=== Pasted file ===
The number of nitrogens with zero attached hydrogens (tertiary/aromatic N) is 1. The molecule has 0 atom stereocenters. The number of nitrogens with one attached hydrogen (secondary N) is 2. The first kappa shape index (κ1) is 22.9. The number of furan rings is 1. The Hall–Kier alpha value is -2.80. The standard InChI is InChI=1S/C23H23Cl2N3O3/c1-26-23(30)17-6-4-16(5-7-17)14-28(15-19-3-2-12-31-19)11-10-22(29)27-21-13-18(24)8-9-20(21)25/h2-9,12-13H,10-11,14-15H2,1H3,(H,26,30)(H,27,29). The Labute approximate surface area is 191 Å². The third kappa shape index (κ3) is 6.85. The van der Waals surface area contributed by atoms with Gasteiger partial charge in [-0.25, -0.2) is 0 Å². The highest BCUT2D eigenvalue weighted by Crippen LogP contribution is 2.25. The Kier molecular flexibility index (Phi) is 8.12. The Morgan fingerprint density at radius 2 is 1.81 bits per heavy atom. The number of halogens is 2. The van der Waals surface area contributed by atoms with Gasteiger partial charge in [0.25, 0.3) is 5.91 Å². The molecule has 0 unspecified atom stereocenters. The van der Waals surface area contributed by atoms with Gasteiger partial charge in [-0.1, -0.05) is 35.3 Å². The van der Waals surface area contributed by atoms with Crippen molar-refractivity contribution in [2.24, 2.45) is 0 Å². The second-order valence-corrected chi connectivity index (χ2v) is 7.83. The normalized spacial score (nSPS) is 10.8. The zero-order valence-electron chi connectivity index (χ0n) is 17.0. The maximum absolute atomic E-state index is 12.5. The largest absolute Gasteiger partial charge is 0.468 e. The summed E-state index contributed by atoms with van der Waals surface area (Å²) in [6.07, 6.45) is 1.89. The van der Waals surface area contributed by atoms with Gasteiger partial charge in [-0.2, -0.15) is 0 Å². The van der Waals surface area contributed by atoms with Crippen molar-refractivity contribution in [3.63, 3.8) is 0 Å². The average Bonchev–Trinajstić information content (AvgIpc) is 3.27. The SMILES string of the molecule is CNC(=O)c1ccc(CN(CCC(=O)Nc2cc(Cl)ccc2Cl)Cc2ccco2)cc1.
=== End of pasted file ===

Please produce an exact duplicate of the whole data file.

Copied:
The number of nitrogens with zero attached hydrogens (tertiary/aromatic N) is 1. The molecule has 0 atom stereocenters. The number of nitrogens with one attached hydrogen (secondary N) is 2. The first kappa shape index (κ1) is 22.9. The number of furan rings is 1. The Hall–Kier alpha value is -2.80. The standard InChI is InChI=1S/C23H23Cl2N3O3/c1-26-23(30)17-6-4-16(5-7-17)14-28(15-19-3-2-12-31-19)11-10-22(29)27-21-13-18(24)8-9-20(21)25/h2-9,12-13H,10-11,14-15H2,1H3,(H,26,30)(H,27,29). The Labute approximate surface area is 191 Å². The third kappa shape index (κ3) is 6.85. The van der Waals surface area contributed by atoms with Gasteiger partial charge in [-0.25, -0.2) is 0 Å². The highest BCUT2D eigenvalue weighted by Crippen LogP contribution is 2.25. The Kier molecular flexibility index (Phi) is 8.12. The Morgan fingerprint density at radius 2 is 1.81 bits per heavy atom. The number of halogens is 2. The van der Waals surface area contributed by atoms with Gasteiger partial charge in [0.25, 0.3) is 5.91 Å². The molecule has 0 unspecified atom stereocenters. The van der Waals surface area contributed by atoms with Gasteiger partial charge in [-0.1, -0.05) is 35.3 Å². The van der Waals surface area contributed by atoms with Crippen molar-refractivity contribution in [2.24, 2.45) is 0 Å². The second-order valence-corrected chi connectivity index (χ2v) is 7.83. The normalized spacial score (nSPS) is 10.8. The zero-order valence-electron chi connectivity index (χ0n) is 17.0. The maximum absolute atomic E-state index is 12.5. The largest absolute Gasteiger partial charge is 0.468 e. The summed E-state index contributed by atoms with van der Waals surface area (Å²) in [6.07, 6.45) is 1.89. The van der Waals surface area contributed by atoms with Gasteiger partial charge in [-0.2, -0.15) is 0 Å². The van der Waals surface area contributed by atoms with Crippen molar-refractivity contribution in [3.63, 3.8) is 0 Å². The average Bonchev–Trinajstić information content (AvgIpc) is 3.27. The SMILES string of the molecule is CNC(=O)c1ccc(CN(CCC(=O)Nc2cc(Cl)ccc2Cl)Cc2ccco2)cc1.